Protests flare across America, arrest of Minneapolis police officer fails to appease

A protester holds a sign outside the Florida home of former Minneapolis police officer Derek Chauvin, in Orlando
A protester holds a sign outside the Florida home of former Minneapolis police officer Derek Chauvin, who was recorded with his knee on the neck of African-American man George Floyd before his death, in the Windermere neighbourhood of Orlando, Florida, U.S. May 29, 2020. REUTERS/Scott Audette


The white former Minneapolis police officer shown in video footage using his knee to pin an unarmed black man’s neck to the street was charged with murder on Friday in the man’s death, an incident that has unleashed four nights of violent protests.

Derek Chauvin, who was dismissed from the police department with three fellow officers the day after the fatal encounter, was arrested on third-degree murder and manslaughter charges for his role in Monday’s death of 46-year-old George Floyd.

The charges brought by Hennepin County prosecutors came after a third night of arson, looting and vandalism in Minnesota’s largest city that saw protesters set fire to a police station and the National Guard deployed to help restore order.

Mayor Jacob Frey said he ordered police late on Thursday to retreat from the precinct station to prevent an escalation of violence. But on Friday night, law enforcement officers were out in force again.

Authorities had hoped Chauvin’s arrest would allay public anger and avert continued unrest. But defying an 8 p.m. curfew imposed by the mayor, about 500 demonstrators clashed anew Friday evening with riot police outside the battered Third Precinct building.

Police, who created a two-block buffer area around the precinct house, opened fire with tear gas, plastic bullets and concussion grenades, sending the crowd scattering.

There were also sympathy protests on Friday in several cities across the country, including New York, Denver, Houston, Atlanta, Detroit and Louisville, Kentucky.

Hennepin County Attorney Mike Freeman, announcing Chauvin’s arrest earlier in the day, said a key piece of evidence in the case was the widely seen video footage, taken with an onlooker’s cellphone, showing Floyd lying face down in the street, with Chauvin kneeling on the back of Floyd’s neck.

The graphic footage shows Floyd gasping for air and pleading for help as he repeatedly groaned, “please, I can’t breathe,” while a crowd of anguished bystanders shouted at police to let the man up.

After several minutes, Floyd gradually grows unresponsive and ceases to move. He was pronounced dead at a local hospital a short time later.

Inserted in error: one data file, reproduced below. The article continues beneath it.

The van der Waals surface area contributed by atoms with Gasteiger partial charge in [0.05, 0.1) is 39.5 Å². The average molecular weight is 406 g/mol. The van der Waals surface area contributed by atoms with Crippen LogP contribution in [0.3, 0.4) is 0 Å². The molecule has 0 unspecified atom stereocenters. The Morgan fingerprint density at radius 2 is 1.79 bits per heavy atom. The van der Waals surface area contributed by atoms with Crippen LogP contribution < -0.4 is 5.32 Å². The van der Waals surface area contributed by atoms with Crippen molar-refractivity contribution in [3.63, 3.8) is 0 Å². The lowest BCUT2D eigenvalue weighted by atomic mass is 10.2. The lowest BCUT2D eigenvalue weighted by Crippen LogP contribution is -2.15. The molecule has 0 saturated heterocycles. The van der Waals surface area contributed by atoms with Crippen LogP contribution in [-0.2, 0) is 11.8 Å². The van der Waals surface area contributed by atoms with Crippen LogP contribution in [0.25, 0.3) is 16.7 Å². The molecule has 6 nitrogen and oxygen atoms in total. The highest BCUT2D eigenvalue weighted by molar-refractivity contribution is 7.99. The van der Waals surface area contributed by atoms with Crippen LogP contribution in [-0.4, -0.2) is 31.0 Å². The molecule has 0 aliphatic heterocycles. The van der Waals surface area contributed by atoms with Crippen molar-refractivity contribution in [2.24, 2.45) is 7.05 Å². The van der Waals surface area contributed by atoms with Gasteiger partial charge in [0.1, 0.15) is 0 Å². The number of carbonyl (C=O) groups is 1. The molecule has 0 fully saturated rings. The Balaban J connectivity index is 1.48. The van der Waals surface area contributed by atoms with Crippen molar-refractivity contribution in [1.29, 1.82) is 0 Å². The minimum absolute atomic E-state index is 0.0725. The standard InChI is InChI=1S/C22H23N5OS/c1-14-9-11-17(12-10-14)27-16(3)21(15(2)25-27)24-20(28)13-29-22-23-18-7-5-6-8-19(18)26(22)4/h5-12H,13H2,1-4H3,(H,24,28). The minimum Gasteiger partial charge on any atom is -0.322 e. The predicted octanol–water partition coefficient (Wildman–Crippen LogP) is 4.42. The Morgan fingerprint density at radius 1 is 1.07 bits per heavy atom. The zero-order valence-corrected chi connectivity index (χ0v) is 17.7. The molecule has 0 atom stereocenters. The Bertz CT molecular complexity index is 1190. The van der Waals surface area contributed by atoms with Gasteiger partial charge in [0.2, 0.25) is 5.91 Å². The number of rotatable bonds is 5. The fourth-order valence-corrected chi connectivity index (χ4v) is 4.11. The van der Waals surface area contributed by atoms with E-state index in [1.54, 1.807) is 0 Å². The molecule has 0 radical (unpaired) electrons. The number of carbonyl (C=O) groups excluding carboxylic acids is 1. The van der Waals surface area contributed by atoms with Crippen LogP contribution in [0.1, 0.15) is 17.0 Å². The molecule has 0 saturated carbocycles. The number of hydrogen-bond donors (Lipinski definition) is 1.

“We have evidence, we have the citizen’s camera’s video, the horrible, horrific, terrible thing we have all seen over and over again,” Freeman said. “We have the officer’s body-worn camera, we have statements from some witnesses.”

Chauvin had his knee on Floyd’s neck for 8 minutes and 46 seconds, according to an autopsy report. Medical examiners found the combined impact of being restrained by police, underlying health conditions and any potential intoxicants in his system likely contributed to his death.

Floyd, a Houston native who had worked security for a nightclub, was arrested for allegedly using counterfeit money at a store to buy cigarettes on Monday evening. An employee who called police described the suspect as possibly drunk, according to an official transcript of the call.

Freeman said the investigation into Chauvin, who faces up to 25 years in prison if convicted, was ongoing and he anticipated also charging the three other officers, identified by the city as Thomas Lane, Tou Thao and J Alexander Kueng.

The prosecutor said it was appropriate to charge “the most dangerous perpetrator” first.


Attorney General William Barr called the video “harrowing and deeply disturbing” in a written statement and said a parallel federal investigation would determine if the officers violated civil rights laws.

Floyd’s death recalled the 2014 killing of Eric Garner, an unarmed black man in New York City, who died after being put in a police chokehold and telling the officers, “I can’t breathe.”

Mike Griffin, a community organizer in Minneapolis, said the protests reflected years of frustration over economic inequalities and the feeling that black lives were not valued as highly by police.

He said anger has been building since the 2015 fatal shooting by Minneapolis police of 24-year-old Jamar Clark, and the 2016 killing of Philando Castile, a 32-year old black man shot by Minnesota police during a traffic stop.

“George’s murder was just the last straw,” Griffin told Reuters, calling the charges against Chauvin a step in the right direction, but adding there needed to be systemic changes.

The protests were driven in part by the initial lack of arrests in the case.

But Freeman stressed that charges in similar cases typically take nine months to a year, adding, “This is by far the fastest we’ve ever charged a police officer.”

Earlier on Friday, Minnesota Governor Tim Walz said he understood why people had “lost faith” in the police but argued Floyd’s plight had become “lost in 48 hours of anarchy” and called for an end to destruction of property. He has declared a state of emergency and called in the state’s National Guard.

The governor also apologized to CNN after police arrested three members of its TV crew during an early morning sweep.

Separately, CNN’s headquarters in Atlanta came under violent attack by protesters who smashed windows in the lobby of that building as riot police stood guard.